‘Life in the farm is hard, and this has been one of my motivations to strive harder’


That is Jovie Ann Decoyna, 24, from Benguet, youngest of the six children of a farmer and a domestic helper, and the highest scorer in last year’s nursing board exam, speaking.

Her statement reminds me of my own life “in the farm” which indeed was hard. Who else do I remember when I think about that life but my father?

I did not appreciate the agriculturist for waking me up early every morning to help him tend to his garden of egg plant, tomato, okra, chili, pechay, cacao, etc.

In fairness to him, I only spent few minutes in the garden every morning and afternoon to water the plants and help him uproot weeds or till a new plot. But I was only less than ten years old and the few minutes I should have spent in bed seemed eternity. It was forced labor. The sprinkler weighed twice as much and the well where I got the water was twice as far as when I was fully awake. And in the afternoon, while my playmates rolled and chaseed after bicycle tires or played bog-uy or taksi, I was there in the garden planting or watering animosity or uprooting whatever good will he had shown towards me.

We had no tv and I did not know about Voltes V or Heman my cousins from Manila would talk about when they came home for Christmas vacation. They seemed so intelligent, confident, clean and smooth while I felt sloppy, awkward and clumsy. I blamed my work in my father’s garden. The soil made my little fingers coarse, my sun tanned skin made me awkward, and the little muscles growing in my arms made me clumsy and that place of work-without-play made me want to run away.

And I did plan to run away.

To the left of our house was a rice field, after that a peace of land left to trees, shrubs and wild plants, and next to it the sea whose rumbling we could hear from the house when the weather is bad. To the right of the woods is a swamp that extended towards the river. And across that river is the poblacion.

I imagined somewhere between the woods and the swamp I could hide and survive by trapping and grilling birds. My father did not love me enough. Instead of letting me sleep or play, he made me work in his garden of tears. If he could not take care of me, I might as well take care of myself.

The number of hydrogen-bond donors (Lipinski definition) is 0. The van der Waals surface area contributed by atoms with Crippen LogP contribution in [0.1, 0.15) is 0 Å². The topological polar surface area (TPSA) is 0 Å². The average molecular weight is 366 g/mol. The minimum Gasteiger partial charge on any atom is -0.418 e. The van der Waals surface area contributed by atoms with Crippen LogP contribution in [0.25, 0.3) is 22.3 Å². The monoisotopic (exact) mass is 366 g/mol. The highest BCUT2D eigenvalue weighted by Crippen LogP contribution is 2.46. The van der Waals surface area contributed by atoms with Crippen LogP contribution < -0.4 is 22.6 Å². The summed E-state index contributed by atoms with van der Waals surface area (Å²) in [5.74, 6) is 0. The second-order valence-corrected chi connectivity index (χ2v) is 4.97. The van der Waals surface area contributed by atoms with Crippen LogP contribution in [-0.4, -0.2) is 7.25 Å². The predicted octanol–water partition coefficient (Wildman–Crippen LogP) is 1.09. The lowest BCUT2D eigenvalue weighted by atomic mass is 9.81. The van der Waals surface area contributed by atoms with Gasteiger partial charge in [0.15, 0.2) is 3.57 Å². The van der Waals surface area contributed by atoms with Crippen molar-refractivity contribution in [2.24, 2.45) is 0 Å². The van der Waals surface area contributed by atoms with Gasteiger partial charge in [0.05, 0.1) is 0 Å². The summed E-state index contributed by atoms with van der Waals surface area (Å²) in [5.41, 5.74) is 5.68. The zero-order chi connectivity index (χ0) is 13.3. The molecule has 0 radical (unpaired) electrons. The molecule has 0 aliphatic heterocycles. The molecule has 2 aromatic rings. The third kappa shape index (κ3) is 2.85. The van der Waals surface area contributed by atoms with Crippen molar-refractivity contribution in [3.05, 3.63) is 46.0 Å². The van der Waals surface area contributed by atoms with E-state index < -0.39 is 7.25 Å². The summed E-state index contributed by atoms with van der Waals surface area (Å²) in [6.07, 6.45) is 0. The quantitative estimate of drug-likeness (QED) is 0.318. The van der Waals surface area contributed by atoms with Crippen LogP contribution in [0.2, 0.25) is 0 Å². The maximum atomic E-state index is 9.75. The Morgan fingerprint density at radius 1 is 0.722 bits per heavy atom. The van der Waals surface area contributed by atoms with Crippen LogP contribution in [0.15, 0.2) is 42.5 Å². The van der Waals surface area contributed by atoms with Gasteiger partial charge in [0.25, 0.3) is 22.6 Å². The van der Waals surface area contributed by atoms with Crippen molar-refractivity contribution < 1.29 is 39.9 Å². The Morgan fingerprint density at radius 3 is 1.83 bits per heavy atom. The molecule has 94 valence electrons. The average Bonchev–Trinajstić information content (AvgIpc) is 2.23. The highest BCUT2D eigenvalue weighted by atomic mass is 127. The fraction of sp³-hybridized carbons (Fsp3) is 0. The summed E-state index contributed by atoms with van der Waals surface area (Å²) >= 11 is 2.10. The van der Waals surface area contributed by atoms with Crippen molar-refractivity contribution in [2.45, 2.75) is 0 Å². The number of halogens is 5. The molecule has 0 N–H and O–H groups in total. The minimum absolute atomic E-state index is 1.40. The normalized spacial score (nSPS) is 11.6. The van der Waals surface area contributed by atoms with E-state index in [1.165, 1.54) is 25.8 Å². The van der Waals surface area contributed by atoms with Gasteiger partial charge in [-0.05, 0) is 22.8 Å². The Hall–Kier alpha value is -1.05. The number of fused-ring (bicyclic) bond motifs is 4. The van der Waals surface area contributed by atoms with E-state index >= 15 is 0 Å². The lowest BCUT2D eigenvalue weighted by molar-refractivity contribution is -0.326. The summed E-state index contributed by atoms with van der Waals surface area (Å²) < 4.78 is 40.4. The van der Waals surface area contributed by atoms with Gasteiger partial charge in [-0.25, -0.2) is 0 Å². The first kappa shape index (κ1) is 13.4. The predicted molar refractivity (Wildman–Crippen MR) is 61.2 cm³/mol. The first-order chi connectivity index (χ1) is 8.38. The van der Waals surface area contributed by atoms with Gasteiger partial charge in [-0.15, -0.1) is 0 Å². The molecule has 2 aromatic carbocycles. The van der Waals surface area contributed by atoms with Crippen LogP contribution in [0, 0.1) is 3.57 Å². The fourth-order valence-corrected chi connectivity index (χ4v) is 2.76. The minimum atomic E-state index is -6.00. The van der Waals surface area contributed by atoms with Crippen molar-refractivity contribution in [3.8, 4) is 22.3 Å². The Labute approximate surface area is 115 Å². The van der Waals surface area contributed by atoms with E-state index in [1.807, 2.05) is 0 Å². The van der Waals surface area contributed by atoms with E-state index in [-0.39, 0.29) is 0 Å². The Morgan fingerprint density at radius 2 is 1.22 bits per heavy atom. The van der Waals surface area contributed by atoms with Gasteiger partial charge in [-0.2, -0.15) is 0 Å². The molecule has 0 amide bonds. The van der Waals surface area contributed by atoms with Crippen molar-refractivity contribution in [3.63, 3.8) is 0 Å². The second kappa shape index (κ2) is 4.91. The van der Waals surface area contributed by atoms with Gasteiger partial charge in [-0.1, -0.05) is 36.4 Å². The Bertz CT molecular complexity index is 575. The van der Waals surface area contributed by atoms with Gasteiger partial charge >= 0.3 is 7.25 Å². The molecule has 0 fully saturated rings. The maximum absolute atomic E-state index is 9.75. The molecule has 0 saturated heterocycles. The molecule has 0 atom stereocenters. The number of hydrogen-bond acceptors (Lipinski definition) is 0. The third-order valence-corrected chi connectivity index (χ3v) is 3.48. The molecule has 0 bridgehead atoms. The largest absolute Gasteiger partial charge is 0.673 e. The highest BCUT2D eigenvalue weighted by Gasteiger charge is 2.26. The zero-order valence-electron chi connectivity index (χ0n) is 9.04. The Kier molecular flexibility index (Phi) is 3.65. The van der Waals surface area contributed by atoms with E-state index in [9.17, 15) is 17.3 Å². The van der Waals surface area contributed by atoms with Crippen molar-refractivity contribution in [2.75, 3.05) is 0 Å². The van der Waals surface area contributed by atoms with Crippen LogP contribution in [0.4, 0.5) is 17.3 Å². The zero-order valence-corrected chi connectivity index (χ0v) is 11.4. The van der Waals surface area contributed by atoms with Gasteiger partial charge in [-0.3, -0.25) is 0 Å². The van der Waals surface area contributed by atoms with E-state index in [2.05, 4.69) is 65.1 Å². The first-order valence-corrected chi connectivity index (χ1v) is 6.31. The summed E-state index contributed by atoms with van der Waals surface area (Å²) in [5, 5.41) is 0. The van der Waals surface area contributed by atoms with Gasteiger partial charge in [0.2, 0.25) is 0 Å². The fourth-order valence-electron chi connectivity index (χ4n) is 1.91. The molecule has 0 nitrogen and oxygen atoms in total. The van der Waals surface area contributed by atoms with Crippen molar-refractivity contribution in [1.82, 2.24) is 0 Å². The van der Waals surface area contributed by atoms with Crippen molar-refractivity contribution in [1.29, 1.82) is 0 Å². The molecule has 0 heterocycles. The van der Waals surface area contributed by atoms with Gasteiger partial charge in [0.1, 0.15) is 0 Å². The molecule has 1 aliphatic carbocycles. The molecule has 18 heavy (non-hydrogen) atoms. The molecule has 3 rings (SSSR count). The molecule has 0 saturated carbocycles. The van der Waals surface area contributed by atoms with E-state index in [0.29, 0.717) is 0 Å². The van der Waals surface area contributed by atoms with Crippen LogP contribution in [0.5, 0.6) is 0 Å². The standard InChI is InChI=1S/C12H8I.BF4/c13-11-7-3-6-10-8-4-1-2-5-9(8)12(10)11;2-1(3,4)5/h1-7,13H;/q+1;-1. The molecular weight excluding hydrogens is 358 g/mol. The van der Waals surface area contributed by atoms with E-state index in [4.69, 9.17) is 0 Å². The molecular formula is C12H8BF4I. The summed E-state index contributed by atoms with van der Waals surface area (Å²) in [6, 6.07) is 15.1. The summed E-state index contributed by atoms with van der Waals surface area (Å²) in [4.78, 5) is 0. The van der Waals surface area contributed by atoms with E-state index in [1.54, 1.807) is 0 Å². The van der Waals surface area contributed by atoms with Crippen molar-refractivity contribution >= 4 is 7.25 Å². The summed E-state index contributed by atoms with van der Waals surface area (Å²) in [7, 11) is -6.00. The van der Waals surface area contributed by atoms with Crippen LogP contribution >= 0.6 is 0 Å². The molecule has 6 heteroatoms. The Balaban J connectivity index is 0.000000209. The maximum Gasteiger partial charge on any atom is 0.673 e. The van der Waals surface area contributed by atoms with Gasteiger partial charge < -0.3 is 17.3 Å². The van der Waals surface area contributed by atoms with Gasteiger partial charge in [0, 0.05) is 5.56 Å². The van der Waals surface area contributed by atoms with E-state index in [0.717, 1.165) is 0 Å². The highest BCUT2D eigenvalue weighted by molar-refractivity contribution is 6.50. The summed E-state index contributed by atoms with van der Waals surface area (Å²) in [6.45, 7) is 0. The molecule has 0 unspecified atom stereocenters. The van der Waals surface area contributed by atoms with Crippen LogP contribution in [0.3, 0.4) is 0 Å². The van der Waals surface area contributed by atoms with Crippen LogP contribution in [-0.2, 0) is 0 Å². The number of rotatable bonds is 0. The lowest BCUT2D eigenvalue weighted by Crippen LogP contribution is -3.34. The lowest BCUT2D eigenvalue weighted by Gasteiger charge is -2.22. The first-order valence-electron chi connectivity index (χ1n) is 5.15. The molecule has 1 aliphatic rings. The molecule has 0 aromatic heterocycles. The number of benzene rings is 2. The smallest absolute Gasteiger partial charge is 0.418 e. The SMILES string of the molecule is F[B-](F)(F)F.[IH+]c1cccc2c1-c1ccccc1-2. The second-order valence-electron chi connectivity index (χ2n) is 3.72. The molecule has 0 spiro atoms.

I try to remember what I planned to do when I was already Tarzan. How I would go about my day to day life while I was a run away child in the jungle. But as far as I can remember, all I knew was that I would run away and trap and grill birds. Maybe the rest of the day I would be making and setting the traps to catch birds, and at night, I would be nursing the wound left by my father’s cruelty. I did not also think where I would live or sleep at night. I only have this picture of me sitting under a tree and looking far away, sorrowful.

I did not attempt to run away because I was afraid of my father who seemed to read my mind. He warned me one day that if I run away, he would not look for me. I could try if I wanted to find out.

I never found out.

Maybe I talked in my sleep, and my mother who shared the bed with me and my sister SP was closely listening and reported my plans to my father who was sleeping in another room.

My father and I did not bother about kamote, alogbate and saluyot (local vegetable) shoots. It grew everywhere and all my mother or our helper would do was go out to the fields and cut them out and bring them home. In cities like Manila, they are very expensive.

Life in the farm is hard. I did run away eventually and I realized I miss so many things about it.

Decoyna said she was open to the idea of working abroad but, given the opportunity, would prefer to work in a hospital in Baguio.

She would rather be home too.

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6 thoughts on “‘Life in the farm is hard, and this has been one of my motivations to strive harder’

  1. I can relate to your hardships as a boy, a hardship that’s no longer actual for you but doubtless is still an actual reality for many boys and girls in our country. That after running away you realized you missed so many things about it speak for those moments in your hard life as a boy where you have learned good things also which are now just natural part of your being like your character strengths, etc. , and also for the kind of life and environment where you are in now. As always, any person’s life is a constant dialogue between the past and the present- and the future is nothing but the product of this past -present dialectic.
    Just like you, the farm was and is my terra firma- my solid ground.

    regards,
    jun asuncion

  2. HA HA! Got that.

    ‘any person’s life is a constant dialogue between the past and the present- and the future is nothing but the product of this past -present dialectic.’

    You’re philosophy is good too.

  3. Thank you for your thoughts, Jun. It took me sometime to grant your request. Sorry for the delay.

  4. It all really sounded so dismal, how you described your life in the province… your dad came out sounding like he was very cruel…it didn’t seem to come to nice resolution. It seemed that there was much said say about how life was hard on the farm and much was sacrificed as a child, but then in the denouement, there was only one line as to say about how much you miss ed home in the end anyway.

    I hope things are better, now that we’re talking about things in retrospect.

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